Benefits of Tranexamic Acid Not Debatable but Leave Tourniquet Use to Surgeon’s Discretion: Commentary on an article by ZeYu Huang, MD, PhD, et al.

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The use of tranexamic acid has revolutionized modern total joint arthroplasty since the turn of the century1. Although the medication has not been approved by the U.S. Food and Drug Administration (FDA) for use in total joint arthroplasty, it has been shown to be a highly effective tool for reducing blood loss and transfusion requirements2. Its low risk profile and cost make it the ideal addition to every primary total joint replacement surgery. Considering that most surgeons use a tourniquet to reduce intraoperative blood loss during total knee arthroplasty, the next logical step appears to be to eliminate the intraoperative tourniquet. In their paper, ZeYu Huang et al. show that applying local and systemic tranexamic acid obviates the need for a tourniquet to reduce overall blood loss, intraoperative blood loss, hidden blood loss, and transfusion rates.
While most surgeons utilize tranexamic acid primarily to eliminate the need for autologous blood predonation and to reduce the need for allogeneic blood transfusion, ZeYu Huang et al. found that its benefits go beyond blood management3. They demonstrated that tranexamic acid has a profound impact on postoperative swelling, inflammatory biomarkers, visual analogue pain scores, range of motion at discharge, functional outcomes, and patient satisfaction. Whether, however, 5 intravenous doses in combination with topical tranexamic acid are needed to provide the added clinical benefits requires additional dose-clarifying studies4.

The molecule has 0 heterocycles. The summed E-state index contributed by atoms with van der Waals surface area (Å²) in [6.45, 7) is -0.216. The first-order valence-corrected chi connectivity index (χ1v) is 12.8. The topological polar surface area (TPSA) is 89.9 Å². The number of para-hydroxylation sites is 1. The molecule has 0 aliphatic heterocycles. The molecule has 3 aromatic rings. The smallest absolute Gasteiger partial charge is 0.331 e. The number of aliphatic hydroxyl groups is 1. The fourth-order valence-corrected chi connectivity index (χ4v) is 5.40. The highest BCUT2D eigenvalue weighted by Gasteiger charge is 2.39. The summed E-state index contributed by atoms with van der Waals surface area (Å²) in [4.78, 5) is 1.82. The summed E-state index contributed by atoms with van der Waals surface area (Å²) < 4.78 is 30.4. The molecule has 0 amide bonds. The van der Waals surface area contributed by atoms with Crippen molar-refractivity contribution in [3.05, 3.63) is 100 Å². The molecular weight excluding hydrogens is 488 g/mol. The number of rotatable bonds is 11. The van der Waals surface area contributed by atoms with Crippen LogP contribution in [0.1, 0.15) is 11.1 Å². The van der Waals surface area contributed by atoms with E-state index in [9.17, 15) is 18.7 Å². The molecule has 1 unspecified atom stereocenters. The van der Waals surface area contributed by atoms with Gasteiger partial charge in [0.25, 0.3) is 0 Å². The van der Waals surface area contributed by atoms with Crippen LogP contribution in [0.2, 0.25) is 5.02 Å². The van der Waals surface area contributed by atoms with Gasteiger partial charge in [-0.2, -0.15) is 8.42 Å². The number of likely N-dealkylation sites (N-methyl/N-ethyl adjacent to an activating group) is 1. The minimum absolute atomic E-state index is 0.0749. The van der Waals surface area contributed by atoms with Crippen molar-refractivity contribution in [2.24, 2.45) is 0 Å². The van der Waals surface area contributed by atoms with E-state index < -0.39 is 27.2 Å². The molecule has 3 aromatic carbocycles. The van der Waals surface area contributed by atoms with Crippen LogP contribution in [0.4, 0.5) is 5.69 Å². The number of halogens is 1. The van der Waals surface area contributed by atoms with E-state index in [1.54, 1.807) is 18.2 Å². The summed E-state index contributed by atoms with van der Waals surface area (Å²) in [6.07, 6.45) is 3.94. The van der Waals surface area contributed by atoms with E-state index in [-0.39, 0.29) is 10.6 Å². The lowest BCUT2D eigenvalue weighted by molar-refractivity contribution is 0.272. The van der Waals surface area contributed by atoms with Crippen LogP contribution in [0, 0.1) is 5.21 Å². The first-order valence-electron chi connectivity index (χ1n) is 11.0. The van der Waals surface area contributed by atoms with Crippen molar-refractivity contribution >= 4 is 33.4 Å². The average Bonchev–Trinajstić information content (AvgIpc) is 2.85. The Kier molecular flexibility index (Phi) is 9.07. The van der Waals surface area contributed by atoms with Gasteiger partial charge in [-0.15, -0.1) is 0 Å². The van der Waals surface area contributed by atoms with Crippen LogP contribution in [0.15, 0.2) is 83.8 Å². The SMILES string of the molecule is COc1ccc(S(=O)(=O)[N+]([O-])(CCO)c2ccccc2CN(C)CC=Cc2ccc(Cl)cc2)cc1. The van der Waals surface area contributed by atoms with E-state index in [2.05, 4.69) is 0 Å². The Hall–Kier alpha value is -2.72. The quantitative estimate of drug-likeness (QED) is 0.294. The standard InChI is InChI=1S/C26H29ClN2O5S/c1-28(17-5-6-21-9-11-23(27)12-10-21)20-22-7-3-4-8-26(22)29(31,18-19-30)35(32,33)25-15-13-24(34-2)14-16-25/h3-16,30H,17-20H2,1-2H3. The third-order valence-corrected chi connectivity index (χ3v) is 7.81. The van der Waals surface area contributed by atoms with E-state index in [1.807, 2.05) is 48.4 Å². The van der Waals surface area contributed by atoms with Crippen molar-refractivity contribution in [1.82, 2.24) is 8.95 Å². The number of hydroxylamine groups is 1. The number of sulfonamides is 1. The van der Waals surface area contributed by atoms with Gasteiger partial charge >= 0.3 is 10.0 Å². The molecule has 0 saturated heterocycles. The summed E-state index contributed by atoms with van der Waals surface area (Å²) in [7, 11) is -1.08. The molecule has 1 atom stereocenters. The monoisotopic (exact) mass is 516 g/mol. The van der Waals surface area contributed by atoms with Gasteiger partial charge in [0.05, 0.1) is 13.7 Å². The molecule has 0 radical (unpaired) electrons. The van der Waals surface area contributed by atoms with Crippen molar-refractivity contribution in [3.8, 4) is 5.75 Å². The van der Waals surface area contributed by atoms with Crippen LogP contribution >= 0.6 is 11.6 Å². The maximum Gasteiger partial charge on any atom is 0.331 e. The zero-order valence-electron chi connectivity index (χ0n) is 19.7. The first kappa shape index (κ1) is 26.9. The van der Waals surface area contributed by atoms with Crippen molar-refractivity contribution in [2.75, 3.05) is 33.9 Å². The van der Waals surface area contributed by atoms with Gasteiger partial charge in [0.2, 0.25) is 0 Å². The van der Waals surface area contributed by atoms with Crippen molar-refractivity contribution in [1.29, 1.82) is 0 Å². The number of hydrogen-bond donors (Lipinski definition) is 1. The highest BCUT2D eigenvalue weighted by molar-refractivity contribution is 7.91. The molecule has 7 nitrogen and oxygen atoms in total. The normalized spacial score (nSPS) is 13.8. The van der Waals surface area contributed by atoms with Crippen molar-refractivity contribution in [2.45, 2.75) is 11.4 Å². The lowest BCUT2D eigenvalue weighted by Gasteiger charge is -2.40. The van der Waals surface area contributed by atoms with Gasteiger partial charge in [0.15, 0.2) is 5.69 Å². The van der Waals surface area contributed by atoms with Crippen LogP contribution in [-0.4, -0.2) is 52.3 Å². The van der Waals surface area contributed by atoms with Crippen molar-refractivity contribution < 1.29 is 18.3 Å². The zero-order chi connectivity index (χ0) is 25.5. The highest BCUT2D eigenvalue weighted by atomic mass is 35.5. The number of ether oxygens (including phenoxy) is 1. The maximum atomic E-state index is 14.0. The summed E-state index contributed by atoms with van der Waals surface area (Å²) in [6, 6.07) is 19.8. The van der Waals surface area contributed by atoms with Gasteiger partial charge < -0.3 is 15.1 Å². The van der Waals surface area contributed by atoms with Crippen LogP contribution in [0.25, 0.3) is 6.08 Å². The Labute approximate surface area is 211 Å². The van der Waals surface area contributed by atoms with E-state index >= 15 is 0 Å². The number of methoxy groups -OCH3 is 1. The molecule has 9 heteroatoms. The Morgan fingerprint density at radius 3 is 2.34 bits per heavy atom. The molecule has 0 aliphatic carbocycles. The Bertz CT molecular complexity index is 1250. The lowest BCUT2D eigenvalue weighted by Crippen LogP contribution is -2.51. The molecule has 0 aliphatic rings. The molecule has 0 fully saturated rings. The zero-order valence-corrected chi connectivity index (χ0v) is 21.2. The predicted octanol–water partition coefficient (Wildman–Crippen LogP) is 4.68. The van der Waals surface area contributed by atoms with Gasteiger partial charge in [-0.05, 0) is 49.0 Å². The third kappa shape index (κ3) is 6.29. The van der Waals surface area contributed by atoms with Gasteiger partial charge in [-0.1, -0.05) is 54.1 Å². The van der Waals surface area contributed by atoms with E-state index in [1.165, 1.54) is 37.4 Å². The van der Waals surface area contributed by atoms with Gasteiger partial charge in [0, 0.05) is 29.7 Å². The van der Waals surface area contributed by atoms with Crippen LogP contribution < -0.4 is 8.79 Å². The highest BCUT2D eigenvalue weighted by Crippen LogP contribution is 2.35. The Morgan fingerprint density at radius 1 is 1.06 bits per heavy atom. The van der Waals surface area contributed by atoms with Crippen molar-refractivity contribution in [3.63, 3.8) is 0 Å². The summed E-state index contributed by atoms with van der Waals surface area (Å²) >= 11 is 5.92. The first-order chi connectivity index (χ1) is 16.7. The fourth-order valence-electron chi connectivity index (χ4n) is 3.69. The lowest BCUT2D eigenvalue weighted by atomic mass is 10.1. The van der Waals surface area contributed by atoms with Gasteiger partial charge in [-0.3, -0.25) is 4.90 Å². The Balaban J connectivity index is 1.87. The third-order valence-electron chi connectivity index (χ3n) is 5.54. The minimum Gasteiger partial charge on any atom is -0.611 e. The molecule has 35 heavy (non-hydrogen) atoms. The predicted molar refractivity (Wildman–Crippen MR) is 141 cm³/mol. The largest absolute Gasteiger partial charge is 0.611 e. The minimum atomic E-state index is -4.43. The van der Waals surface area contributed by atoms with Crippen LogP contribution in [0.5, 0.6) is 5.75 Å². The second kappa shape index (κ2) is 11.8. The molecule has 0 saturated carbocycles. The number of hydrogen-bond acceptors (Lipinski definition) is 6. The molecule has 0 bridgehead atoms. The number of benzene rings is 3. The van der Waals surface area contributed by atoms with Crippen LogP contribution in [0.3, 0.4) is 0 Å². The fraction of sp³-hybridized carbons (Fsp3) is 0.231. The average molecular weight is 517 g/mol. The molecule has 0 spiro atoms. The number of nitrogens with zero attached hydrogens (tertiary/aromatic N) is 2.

The conclusion of the paper suggests that we should all stop using tourniquets when performing total knee arthroplasty. In reality, the reported clinical benefits of doing that are not very impressive, and not using a tourniquet has much less impact on outcomes than the addition of tranexamic acid. There was no significant difference in the swelling ratio on postoperative day 5 (103.7% versus 102.8%), the length of the hospital stay (5.12 versus 5.12 days), or the Hospital for Special Surgery (HSS) score at 6 months (90.3 versus 91.2) between the tranexamic acid group treated with a tourniquet and the tranexamic acid group treated without a tourniquet (Table II). The reported significant difference in the range of motion on the day of discharge (105.1° versus 107.9°) was not clinically meaningful, and the difference in hidden blood loss was small compared with the massive increase in hidden blood loss when tranexamic acid was not used. In addition, not using a tourniquet for patients treated with tranexamic acid had a positive impact on patient satisfaction only during the hospital stay, not thereafter (Table III).
While we believe that the current paper provides strong evidence that adding tranexamic acid has profound benefits with respect to blood management and clinical recovery after total knee arthroplasty, we do not think that it makes a very convincing argument to discontinue the use of tourniquets.
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